B-00 CGS First Report 1908


Colorado Geological Survey First Report, 1908, with accompanying Papers. Dated 1909 by R.D. George. 243 pages, plus 4 maps. 22 plates. Digital PDF download. B-00D

This historical report documents the official creation of the Colorado Geological Survey in 1907 as well as field work completed in 1908.

Excerpt from the report:

The field work completed during the season in 1908, included: 1. An area of 110 square miles about Hahn’s Peak, Routt County, has been mapped on a scale of one inch to the mile. 2. The Boulder County Tungsten Field, 90 square miles, has been mapped on a scale of one inch to the mile. 3. The sedimentary formations flanking the foothills have been studied and mapped from the Wyoming line southward for 75 miles, to connect up with detailed work done by the U.S. Geological Survey further south, and complete the strip across the state. This work was done to determine the age of the formations preparatory to publishing the geological map, and as a basis for a study of the economic deposits, such as clays, cement materials and building stones. 4. The Montezuma area in Summit County, 22 miles, has been mapped in detail, both topographically and geologically.

Documented in this report: the assembling of a library of over 600 volumes for freight cost alone ($10.00!); the beginnings of a bibliography of more than 5,000 entries; the mapping of the various metalliferous deposits of the state; correspondence efforts related to 1,200 letters bearing on the geology and mineral resources of the state; and the state of other projects to be published later in various bulletins.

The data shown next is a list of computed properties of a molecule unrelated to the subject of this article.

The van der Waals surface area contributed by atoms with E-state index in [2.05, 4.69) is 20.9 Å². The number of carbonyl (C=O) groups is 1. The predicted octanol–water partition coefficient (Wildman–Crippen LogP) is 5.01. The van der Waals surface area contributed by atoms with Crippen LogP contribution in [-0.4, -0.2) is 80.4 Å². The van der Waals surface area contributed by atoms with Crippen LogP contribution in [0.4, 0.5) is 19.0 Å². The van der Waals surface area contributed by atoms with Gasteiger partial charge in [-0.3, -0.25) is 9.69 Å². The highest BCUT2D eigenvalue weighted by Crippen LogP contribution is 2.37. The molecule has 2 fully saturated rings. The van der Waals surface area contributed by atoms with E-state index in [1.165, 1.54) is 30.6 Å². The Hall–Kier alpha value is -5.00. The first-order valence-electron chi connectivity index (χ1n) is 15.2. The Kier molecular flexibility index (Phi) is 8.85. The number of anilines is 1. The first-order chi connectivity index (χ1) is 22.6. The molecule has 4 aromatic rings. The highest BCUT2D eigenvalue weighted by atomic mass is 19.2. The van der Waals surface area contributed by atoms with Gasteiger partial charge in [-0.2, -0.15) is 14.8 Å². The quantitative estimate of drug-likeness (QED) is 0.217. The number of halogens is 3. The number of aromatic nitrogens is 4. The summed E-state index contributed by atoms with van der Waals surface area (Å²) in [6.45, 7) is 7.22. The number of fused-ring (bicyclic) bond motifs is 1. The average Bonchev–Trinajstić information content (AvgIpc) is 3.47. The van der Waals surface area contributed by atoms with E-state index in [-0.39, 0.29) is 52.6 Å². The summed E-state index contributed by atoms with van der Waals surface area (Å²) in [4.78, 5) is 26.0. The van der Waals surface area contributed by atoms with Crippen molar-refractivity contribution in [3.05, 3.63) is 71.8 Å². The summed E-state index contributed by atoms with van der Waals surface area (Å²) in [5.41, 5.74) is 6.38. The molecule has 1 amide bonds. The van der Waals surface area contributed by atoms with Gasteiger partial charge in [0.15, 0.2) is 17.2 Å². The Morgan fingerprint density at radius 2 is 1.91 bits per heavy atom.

The report includes: “The Main Tungsten Area of Boulder County Colorado by R.D. George With Notes on the Intrusive Rocks by R. D. Crawford” (98 pages); “The Montezuma Mining District of Summit County Colorado” by H.B. Patton (39 pages); “The Foothills Formations of North Central Colorado” by J. Henderson (43 pages); “The Hahn’s Peak Region, Routt County Colorado, an Outline Survey” by R.D. George and R.D. Crawford (40 pages). Each of these includes an accompanying geologic map, and some also include photographs.